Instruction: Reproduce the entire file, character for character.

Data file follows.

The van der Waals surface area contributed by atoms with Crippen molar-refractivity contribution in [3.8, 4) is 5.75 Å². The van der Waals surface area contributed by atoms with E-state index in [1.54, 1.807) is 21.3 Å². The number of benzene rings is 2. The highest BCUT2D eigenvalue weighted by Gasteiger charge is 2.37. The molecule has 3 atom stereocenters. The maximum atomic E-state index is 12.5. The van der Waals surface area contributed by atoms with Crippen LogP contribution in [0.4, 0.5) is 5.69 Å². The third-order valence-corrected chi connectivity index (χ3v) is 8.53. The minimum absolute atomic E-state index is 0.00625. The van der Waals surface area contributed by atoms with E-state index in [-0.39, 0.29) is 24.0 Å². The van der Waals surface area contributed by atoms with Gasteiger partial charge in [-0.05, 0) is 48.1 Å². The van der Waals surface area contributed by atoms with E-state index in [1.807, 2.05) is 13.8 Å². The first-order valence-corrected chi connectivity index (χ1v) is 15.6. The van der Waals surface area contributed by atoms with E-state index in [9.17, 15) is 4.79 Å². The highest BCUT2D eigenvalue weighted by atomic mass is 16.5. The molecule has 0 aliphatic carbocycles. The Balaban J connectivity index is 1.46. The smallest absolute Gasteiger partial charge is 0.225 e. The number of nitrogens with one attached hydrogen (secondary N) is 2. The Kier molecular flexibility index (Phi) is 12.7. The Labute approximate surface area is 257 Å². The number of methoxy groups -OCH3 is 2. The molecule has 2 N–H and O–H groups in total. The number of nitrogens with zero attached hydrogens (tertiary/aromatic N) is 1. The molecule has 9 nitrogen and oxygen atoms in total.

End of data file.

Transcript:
The van der Waals surface area contributed by atoms with Crippen molar-refractivity contribution in [3.8, 4) is 5.75 Å². The van der Waals surface area contributed by atoms with E-state index in [1.54, 1.807) is 21.3 Å². The number of benzene rings is 2. The highest BCUT2D eigenvalue weighted by Gasteiger charge is 2.37. The molecule has 3 atom stereocenters. The maximum atomic E-state index is 12.5. The van der Waals surface area contributed by atoms with Crippen LogP contribution in [0.4, 0.5) is 5.69 Å². The third-order valence-corrected chi connectivity index (χ3v) is 8.53. The minimum absolute atomic E-state index is 0.00625. The van der Waals surface area contributed by atoms with E-state index in [-0.39, 0.29) is 24.0 Å². The van der Waals surface area contributed by atoms with Gasteiger partial charge in [-0.05, 0) is 48.1 Å². The van der Waals surface area contributed by atoms with E-state index in [1.807, 2.05) is 13.8 Å². The first-order valence-corrected chi connectivity index (χ1v) is 15.6. The van der Waals surface area contributed by atoms with E-state index in [9.17, 15) is 4.79 Å². The highest BCUT2D eigenvalue weighted by atomic mass is 16.5. The molecule has 0 aliphatic carbocycles. The Balaban J connectivity index is 1.46. The smallest absolute Gasteiger partial charge is 0.225 e. The number of nitrogens with one attached hydrogen (secondary N) is 2. The Kier molecular flexibility index (Phi) is 12.7. The Labute approximate surface area is 257 Å². The number of methoxy groups -OCH3 is 2. The molecule has 2 N–H and O–H groups in total. The number of nitrogens with zero attached hydrogens (tertiary/aromatic N) is 1. The molecule has 9 nitrogen and oxygen atoms in total.